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Russia's Orphans 'Have Their Motherland'

Children eat at an orphanage in the southern Russian city of Rostov-na-Donu. No "puppies" who will grow up to be "good attack dogs" here...

Children eat at an orphanage in the southern Russian city of Rostov-na-Donu. No "puppies" who will grow up to be "good attack dogs" here...

Russian lawmaker Yevgeny Fyodorov of the ruling United Russia party recently told the State Duma that Russian children adopted by U.S. parents were nothing but "slaves who are not even protected by U.S. law."

Svetlana Goryacheva, deputy chief of the opposition A Just Russia faction, went further, claiming that 10 percent of adopted orphans would be "tortured, used for organ transplants or sexual pleasure."

Goryacheva then educated television host Ksenia Sobchak and Dozhd TV's audience about the fate of adopted Russian children, comparing them to medieval Mamluk soldiers who she said were taken away by Middle Eastern captors from their homeland to be trained as warriors against their own people.

"Unlike you, I don't idealize America," Goryacheva said on Dozhd TV. "I seriously believe that these children may be used in a war against us, against my grandson, against my son, and against the grandsons and sons of many people living in Russia."

Russian orphans trained to be slaves in Western lands...

Wait, we've heard this somewhere else. Oh yes, isn't that the plot of the Soviet blockbuster "They Have Their Motherland" ("У них есть Родина")?

The storyline of this 1949 film (watch it here), based on Sergei Mikhalkov's play "I Want to Go Home," centers on two Soviet intelligence officers, Aleksei Dobrynin and Vsevolod Sorokin, looking for a British orphanage for Russian children in the western part of Germany occupied by Allied forces after World War II.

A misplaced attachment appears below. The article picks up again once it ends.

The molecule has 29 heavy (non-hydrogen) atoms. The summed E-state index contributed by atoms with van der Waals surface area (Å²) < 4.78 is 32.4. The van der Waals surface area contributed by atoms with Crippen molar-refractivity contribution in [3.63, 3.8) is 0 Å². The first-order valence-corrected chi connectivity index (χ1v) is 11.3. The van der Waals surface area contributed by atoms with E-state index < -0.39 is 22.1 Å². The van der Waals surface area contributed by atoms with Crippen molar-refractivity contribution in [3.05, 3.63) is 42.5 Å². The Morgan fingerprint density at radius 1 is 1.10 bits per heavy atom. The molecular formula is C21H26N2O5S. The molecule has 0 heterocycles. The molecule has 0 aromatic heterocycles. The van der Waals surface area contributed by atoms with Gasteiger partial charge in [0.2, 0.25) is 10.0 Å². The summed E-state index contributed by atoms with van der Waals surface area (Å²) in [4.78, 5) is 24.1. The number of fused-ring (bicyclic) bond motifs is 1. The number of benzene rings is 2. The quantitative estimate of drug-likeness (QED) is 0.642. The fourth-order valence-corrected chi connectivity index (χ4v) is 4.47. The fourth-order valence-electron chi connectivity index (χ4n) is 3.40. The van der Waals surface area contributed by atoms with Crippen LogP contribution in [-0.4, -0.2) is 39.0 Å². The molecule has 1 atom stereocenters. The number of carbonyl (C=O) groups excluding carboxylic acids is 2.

The British don't allow the Russian kids, who were separated during the war from their families by the Nazis and then freed from captivity by Allied forces, to go back to Russia.

The new caregivers even make the children change their names. "With proper upbringing, these puppies will grow to be good attack dogs," says a British captain (at the 5:00 mark).

The main child character is Irina Sokolova, who is forced to assume the name Irma when she is taken in by a German foster parent, restaurant owner Frau Wurst.

Despite attempts by Allied forces to disrupt the Soviet officers' quest, Dobrynin and Sorokin find the orphanage and expose it as a staging post for future slave soldiers and house servants.

At the climax of the film, Soviet officers speak to an allied commission demanding that the children be returned to the Soviet Union (71:50 mark). When cross-examined, Irina Sokolova says her foster mother uses her as an unpaid servant in her restaurant: "I wash clothes, do the dishes, serve beer" (73:40).

In the end, Dobrynin and Sorokin triumphantly bring the children back to Moscow. Irina Sokolova is first to emerge from the airplane.

"Irina, this is your motherland," says a uniformed woman as Irina walks down the gangway to the jubilant fanfare of a brass band and a cheering crowd (80:50).

The film closes with the mother of one of the rescued children making a passionate speech before a Kremlin gathering: "They want to turn our children into slaves. They condemn them to the dreadful fate of people with no motherland. They are preparing them to be used as cannon fodder in a new war."

-- Pavel Butorin

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Written by RFE/RL editors and correspondents, Transmission serves up news, comment, and the odd silly dictator story. While our primary concern is with foreign policy, Transmission is also a place for the ideas -- some serious, some irreverent -- that bubble up from our bureaus. The name recognizes RFE/RL's role as a surrogate broadcaster to places without free media. You can write us at

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